When Wanaka Primary School teacher Sharon Pendlebury talks about science she shares a secret —she didn’t really enjoy science at school.
‘‘I didn’t see myself as someone connected to science at all’’.
Since then she has found great joy in teaching science toher young pupils.
In 2016 she was one of the teachers on The Royal Society of New Zealand’s science teaching leadership programme, spending time with scientists at The New Zealand Institute of Plant and Food Research in Clyde.
When she was first selected for the programme it was a daunting experience.
‘‘At the beginning, I remember just standing in the rooms at the Royal Society in Wellington feeling like a fraud.
‘‘I was thinking, ‘I’m just a primary school teacher. I’m not very good at science really, I just love teaching it.’.’’
Mrs Pendlebury shared her experience of being selected for the programme at an event in Wellington last month staged by non-profit organisation Story Collider, which features personal stories about science.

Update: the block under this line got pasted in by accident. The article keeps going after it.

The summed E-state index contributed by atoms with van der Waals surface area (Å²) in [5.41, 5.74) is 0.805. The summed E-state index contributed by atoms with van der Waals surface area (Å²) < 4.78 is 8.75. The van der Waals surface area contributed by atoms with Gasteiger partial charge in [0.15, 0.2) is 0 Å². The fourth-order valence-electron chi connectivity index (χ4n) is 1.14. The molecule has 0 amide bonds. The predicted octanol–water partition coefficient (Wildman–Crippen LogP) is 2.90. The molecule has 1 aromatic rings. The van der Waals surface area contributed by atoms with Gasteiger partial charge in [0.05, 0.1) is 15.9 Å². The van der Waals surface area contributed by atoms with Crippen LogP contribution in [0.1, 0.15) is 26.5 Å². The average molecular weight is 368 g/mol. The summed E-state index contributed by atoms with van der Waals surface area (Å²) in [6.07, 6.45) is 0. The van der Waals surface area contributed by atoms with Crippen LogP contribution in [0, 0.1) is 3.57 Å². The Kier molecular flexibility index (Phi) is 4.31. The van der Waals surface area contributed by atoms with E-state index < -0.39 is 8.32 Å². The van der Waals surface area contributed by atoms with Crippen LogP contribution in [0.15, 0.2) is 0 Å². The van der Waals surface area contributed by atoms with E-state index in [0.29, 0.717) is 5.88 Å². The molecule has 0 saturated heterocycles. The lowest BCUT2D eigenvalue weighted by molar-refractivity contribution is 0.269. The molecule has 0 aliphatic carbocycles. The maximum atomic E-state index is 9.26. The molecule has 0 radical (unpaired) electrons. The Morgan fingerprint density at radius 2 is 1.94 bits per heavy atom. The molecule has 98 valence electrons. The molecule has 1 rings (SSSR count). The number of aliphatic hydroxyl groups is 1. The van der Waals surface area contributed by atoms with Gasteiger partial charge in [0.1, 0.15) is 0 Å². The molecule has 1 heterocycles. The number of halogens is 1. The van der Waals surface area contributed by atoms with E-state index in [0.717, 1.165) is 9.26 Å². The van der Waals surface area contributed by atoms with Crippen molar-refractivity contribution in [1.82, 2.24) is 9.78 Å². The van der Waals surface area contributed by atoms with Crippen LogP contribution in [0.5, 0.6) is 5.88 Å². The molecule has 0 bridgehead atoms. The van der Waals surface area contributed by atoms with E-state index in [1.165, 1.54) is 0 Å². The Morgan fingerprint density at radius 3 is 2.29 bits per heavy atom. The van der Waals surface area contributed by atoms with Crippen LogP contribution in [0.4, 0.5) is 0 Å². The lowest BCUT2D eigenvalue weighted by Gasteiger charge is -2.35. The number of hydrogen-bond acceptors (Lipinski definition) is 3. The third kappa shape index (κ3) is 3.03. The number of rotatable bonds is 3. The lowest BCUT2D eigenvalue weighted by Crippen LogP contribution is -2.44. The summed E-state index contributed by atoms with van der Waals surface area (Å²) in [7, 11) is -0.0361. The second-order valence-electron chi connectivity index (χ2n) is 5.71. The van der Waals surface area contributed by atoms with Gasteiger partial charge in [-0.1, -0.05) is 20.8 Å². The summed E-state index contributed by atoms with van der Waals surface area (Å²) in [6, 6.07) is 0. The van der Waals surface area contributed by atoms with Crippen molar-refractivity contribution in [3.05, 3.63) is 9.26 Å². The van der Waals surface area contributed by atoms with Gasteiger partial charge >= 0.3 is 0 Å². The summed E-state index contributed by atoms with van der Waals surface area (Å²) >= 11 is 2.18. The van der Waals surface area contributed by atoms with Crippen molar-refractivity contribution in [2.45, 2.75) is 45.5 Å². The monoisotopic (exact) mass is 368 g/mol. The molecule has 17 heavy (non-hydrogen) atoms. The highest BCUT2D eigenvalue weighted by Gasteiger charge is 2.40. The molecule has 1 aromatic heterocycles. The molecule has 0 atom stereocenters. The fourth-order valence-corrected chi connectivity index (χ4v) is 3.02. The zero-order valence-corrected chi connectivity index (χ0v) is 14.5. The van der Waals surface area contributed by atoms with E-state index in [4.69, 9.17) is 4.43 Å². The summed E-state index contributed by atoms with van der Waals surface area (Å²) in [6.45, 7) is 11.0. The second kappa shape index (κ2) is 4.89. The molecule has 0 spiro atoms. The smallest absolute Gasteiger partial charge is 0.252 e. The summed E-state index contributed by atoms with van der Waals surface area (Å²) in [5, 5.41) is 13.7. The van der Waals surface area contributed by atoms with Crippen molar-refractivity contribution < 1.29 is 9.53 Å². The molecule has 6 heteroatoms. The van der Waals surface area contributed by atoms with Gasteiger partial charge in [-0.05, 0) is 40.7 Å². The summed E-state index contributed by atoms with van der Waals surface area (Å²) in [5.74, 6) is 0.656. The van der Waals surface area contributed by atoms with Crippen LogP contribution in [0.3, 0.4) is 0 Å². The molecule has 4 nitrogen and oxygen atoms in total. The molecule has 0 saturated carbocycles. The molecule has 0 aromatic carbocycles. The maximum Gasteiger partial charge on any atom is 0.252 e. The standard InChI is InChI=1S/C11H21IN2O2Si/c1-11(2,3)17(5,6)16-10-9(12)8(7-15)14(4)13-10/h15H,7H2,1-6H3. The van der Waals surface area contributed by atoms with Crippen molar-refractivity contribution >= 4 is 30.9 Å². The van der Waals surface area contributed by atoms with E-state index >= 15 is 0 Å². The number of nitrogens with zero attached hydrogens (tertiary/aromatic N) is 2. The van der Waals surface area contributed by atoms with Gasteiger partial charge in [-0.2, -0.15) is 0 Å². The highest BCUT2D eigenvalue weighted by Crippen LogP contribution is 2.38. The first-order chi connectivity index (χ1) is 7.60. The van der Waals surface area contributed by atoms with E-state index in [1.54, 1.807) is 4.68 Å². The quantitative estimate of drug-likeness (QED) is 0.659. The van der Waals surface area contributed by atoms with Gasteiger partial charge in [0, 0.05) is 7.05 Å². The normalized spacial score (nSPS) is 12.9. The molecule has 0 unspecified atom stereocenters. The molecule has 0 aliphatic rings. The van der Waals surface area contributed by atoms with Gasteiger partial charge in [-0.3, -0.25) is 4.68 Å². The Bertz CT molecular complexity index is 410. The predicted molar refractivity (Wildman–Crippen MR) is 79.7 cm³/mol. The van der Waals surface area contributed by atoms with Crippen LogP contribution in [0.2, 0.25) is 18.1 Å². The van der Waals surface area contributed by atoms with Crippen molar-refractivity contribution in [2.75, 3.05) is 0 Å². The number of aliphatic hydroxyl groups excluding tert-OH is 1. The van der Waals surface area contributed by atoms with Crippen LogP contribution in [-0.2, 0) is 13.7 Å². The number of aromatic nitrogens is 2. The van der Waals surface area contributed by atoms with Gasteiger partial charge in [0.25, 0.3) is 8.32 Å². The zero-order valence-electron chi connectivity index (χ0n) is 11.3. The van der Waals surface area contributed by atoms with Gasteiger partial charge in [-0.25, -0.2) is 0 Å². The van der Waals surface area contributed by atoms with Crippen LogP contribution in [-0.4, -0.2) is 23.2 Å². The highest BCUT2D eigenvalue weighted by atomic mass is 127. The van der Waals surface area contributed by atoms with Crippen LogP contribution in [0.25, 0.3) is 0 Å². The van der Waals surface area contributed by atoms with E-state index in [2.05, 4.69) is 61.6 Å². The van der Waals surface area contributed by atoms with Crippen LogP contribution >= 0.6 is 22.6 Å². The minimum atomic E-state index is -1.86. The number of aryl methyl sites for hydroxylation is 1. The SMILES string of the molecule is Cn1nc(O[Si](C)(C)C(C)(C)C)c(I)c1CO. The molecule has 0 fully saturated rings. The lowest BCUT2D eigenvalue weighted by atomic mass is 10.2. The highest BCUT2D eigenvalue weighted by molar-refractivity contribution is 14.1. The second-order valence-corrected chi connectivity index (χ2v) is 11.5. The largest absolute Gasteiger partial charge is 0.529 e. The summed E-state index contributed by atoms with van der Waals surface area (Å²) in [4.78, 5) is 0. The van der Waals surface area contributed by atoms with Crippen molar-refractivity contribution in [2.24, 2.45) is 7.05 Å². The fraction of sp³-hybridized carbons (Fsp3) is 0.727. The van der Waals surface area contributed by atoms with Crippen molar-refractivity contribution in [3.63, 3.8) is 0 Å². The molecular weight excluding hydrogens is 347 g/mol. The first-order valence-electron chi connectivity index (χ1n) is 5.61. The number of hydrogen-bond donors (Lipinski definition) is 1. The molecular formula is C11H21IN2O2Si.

‘‘I was standing on stage with just a microphone, alongside a neuroscientist who lectures at Victoria University and a maths professor [who] lectures at Massey University and couple of others — all these highfalutin’ scientists and just little old me.’’
She linked her story of discovering her love of science to the transformation of a caterpillar to a moth.
‘‘I still felt like I was in a bit of a cocoon stage, really, in that I was still learning things and growing.’’
But she sees herself differently now, and one of the keys to unlocking science was finding connections to the local environment.
Pupils at Wanaka Primary School were involved in projects that linked science with their region, including research on water, and the relationship between ultraviolet intensity levels and temperature. Her 5-year-old pupils were ‘‘naturally curious, they are not afraid of making mistakes, they want to experiment, and they want to get hands on’’.
‘‘You don’t have to have all the answers to be good at science, or to encourage other people to be good at science.’’